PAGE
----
Andrew Pau

  • Associate Professor of Music Theory

Areas of Study


  • AB, Stanford University, 1990
  • JD, Harvard Law School, 1993
  • MM, Mannes College of Music, 2005
  • PhD, City University of New York, 2012


Andrew Pau has taught at the Oberlin Conservatory since 2011. Pau’s research focuses on the music of nineteenth-century French composers. He has written and presented papers on chromatic harmony, phrase rhythm and text setting, and theories of narrative and musical meaning. He is especially interested in musical genres such as opera that lie at the intersection between music and the literary, visual, theatrical, and choreographic arts.

In April 2016, Pau appeared on national television as a contestant on the game show Jeopardy!, where he became a six-day champion.

Barry S. Brook Dissertation Award in Music, CUNY Graduate Center (2012)

Mannes Theory Essay Award (2010)

Felix Salzer Techniques of Music Award, Mannes College of Music (2005)

"Common-Tone Tonality in Bizet's Carmen." Music Theory Spectrum 40(2) (2018): 280–301.

"The Harmonic Theories of Jean-Adam Serre." Intégral 32 (2018): 1–13.

"Plagal Systems in the Songs of Fauré and Duparc." Theory and Practice 41 (2016): 81–112.

“Sous le rythme de la chanson: Rhythm, Text, and Diegetic Performance in Nineteenth-Century French Opera.” Music Theory Online 21/3 (2015).

"The Six Épigraphes Antiques and Debussy's (Re)compositional Process." Paper presented at the annual meeting of the Society for Music Theory, San Antonio, TX, November 2018; and at Debussy Perspectives 1918–2018, Manchester, UK, March 2018.

“The Influence of Dance Forms on Metrical Practices in Nineteenth-Century French Opera.” Paper presented at the annual meeting of Music Theory Midwest, Appleton, WI, April 2014.

“‘A Flight Into the Exotic Distance’: Harmony and Voice Leading in the Act IV Duet from Bizet’s Carmen.” Paper presented at the annual meeting of the Society for Music Theory, Charlotte, NC, November 2013.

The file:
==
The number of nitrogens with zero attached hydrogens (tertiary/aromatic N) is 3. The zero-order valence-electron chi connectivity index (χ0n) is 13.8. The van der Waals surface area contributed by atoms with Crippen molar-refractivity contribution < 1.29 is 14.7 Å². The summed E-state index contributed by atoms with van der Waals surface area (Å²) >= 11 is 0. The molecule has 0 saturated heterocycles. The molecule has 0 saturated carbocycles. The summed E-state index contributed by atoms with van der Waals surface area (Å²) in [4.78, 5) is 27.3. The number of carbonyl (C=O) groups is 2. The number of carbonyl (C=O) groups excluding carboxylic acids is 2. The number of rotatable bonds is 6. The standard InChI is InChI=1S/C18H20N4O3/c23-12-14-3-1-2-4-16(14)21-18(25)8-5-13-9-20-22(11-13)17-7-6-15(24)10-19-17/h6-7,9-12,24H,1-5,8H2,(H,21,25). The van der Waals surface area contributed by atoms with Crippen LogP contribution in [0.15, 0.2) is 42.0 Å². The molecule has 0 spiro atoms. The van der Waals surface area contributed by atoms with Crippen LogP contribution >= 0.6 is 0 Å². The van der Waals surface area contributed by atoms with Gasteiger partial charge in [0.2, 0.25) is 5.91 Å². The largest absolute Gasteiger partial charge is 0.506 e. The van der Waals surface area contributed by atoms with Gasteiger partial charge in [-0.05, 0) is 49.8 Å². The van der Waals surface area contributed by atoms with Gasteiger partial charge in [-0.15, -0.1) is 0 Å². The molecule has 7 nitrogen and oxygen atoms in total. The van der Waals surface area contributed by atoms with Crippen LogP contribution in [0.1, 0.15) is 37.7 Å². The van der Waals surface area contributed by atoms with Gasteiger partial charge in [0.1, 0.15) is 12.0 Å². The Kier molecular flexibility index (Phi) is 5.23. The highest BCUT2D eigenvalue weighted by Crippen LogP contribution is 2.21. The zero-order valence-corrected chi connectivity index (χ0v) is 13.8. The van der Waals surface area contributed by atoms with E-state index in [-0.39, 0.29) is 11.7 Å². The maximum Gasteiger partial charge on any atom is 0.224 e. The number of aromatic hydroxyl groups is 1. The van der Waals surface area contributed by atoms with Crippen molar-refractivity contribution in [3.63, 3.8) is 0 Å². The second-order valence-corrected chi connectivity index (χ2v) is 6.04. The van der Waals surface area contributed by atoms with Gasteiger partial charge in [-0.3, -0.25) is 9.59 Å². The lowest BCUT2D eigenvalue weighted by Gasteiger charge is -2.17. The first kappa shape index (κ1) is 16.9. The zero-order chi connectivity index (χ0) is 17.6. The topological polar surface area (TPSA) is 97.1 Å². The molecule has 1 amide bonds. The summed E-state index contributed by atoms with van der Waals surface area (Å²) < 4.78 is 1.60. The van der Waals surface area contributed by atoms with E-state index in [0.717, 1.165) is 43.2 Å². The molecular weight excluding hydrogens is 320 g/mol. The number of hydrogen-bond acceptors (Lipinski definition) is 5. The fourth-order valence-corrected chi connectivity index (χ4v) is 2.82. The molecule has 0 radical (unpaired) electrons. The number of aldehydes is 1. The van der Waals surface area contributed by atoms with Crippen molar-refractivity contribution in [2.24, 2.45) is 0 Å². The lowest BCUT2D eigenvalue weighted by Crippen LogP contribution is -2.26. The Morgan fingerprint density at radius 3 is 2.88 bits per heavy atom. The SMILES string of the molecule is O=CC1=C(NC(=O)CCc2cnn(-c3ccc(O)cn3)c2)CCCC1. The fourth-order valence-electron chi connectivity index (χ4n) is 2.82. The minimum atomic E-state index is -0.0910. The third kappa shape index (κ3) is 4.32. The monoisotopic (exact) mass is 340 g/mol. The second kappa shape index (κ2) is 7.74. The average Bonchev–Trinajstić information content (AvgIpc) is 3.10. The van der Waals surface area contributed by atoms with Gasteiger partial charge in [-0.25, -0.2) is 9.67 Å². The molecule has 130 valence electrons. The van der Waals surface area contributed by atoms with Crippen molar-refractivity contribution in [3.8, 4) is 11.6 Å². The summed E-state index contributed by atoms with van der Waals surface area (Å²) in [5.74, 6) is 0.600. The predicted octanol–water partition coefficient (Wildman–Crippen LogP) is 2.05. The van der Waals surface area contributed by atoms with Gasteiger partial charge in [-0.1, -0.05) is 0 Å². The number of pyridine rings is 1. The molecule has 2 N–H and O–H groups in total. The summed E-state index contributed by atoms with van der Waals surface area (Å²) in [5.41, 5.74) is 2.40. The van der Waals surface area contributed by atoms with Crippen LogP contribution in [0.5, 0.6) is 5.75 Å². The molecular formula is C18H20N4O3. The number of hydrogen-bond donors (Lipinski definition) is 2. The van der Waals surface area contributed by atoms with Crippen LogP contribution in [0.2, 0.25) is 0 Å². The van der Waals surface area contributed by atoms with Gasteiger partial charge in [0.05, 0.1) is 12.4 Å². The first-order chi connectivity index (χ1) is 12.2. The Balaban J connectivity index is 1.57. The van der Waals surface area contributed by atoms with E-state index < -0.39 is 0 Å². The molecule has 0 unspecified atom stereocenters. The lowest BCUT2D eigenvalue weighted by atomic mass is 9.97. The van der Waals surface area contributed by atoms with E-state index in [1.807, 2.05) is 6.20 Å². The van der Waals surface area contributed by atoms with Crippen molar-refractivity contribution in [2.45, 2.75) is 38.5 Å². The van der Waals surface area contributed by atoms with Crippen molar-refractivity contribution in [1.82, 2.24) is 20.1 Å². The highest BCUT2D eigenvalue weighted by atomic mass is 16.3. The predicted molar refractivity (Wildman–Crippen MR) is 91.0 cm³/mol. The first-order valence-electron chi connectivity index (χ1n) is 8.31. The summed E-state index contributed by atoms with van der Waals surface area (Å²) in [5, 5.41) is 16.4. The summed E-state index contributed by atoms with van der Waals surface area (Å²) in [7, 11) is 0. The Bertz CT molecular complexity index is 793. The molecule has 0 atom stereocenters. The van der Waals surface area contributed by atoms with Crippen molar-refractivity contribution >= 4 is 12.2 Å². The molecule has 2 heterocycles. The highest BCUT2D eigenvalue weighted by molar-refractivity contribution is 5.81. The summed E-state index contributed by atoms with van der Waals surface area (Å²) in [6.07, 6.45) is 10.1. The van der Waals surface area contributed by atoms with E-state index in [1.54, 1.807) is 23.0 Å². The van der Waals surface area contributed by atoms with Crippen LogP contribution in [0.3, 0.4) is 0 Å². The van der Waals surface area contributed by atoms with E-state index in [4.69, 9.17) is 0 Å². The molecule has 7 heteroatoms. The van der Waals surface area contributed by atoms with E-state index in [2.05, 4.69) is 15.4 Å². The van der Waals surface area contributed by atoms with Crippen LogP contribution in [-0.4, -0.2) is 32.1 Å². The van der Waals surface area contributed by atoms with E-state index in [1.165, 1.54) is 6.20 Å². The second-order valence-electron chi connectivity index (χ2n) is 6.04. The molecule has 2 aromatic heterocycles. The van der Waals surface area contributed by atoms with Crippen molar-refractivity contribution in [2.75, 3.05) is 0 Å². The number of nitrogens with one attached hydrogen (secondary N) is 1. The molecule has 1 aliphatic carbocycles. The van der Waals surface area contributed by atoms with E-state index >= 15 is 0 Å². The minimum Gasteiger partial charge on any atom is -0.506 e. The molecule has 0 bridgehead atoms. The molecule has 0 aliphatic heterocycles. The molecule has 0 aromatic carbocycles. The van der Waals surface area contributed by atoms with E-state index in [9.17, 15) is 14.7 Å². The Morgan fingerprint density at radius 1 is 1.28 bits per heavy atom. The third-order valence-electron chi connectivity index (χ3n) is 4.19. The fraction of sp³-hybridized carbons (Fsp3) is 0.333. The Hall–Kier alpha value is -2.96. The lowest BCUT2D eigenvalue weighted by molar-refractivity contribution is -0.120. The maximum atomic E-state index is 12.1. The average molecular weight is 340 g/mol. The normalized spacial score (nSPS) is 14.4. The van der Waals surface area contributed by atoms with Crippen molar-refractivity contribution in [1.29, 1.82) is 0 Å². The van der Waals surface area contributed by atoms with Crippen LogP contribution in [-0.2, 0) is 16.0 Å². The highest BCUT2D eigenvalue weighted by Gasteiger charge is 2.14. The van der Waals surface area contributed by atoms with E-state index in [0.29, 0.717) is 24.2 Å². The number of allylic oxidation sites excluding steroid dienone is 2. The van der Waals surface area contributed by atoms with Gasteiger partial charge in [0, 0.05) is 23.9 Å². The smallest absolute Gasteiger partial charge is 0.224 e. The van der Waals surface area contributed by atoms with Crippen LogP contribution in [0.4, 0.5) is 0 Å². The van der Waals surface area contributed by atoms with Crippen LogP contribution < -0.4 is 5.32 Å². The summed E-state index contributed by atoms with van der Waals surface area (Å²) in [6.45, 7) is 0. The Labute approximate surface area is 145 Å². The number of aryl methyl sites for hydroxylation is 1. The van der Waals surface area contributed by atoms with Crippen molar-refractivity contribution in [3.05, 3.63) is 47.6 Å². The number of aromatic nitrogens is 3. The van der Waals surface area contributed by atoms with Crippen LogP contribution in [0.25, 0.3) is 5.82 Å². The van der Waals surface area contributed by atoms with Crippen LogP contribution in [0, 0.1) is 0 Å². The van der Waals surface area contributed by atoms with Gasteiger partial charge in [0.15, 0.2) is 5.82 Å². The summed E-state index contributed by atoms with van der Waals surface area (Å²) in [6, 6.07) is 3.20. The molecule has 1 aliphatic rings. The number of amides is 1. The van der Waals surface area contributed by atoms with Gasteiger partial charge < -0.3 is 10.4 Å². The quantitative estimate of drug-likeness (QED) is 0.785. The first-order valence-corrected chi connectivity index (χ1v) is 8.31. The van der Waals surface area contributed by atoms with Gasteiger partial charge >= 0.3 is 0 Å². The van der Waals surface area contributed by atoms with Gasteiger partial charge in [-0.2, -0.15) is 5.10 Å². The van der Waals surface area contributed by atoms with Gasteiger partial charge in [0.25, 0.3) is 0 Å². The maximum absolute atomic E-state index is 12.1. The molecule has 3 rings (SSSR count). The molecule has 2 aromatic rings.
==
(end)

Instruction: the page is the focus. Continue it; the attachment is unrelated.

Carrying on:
“Voice Leading as Harmonic Determinant in Atonal Music.” Paper presented at the annual meetings of the Society for Music Theory, Baltimore, MD, November 2007.

Fall 2024

East Asia in Western Art Music — MUTH 266PT
French Music from the Belle Époque, 1871 - 1900 — MUTH 362


Andrew Pau publishes book review

October 15, 2020

Associate Professor of Music Theory Andrew Pau reviewed Alexandra Kieffer's book Debussy's Critics: Sound, Affect, and the Experience of Modernism for France Review, an online review dedicated to books on French history and culture. 

Andrew Pau Reviews Opera Production

April 30, 2019

Associate Professor of Music Theory Andrew Pau reviewed a DVD of the Metropolitan Opera's 2016 production of Georges Bizet's opera Les Pêcheurs de perles (The Pearl Fishers) in Nineteenth-Century Music Review.

Andrew Pau Publishes

April 14, 2019

Andrew Pau, associate professor of music theory, published an article titled "The Harmonic Theories of Jean-Adam Serre" in the journal Intégral. The article argues for a re-evaluation of the theories of Serre, a native of Geneva who published three essays on the principles of harmony in Paris in 1753.

Andrew Pau Publishes Article

November 28, 2018

Associate Professor of Music Theory Andrew Pau's article "Common-Tone Tonality in Bizet's Carmen" was published in the journal Music Theory Spectrum. The article explores ways in which a harmonic analysis of George's Bizet's score can illuminate the dramatic structure of Carmen, one of the most popular operas in the repertoire.

Andrew Pau Delivers Paper on Debussy

March 19, 2018

Oberlin Conservatory associate professor of music theory Andrew Pau presented a paper at a conference at the Royal Northern College of Music in Manchester, England on March 19, 2018. The five-day programClaude Debussy in 2018: a Centenary Celebration, marks the 100th anniversary of Debussy's death on March 25, 2018. Pau joins guest speakers from 13 countries who explore Debussy’s editions and sketches, critical and interpretative approaches, textual and cultural-historical analysis, and his legacy in performance, recording, composition and arrangement. His paper, "The Six épigraphes antiques and Debussy’s (Re)compositional Process," addressed Debussy’s "Style in History."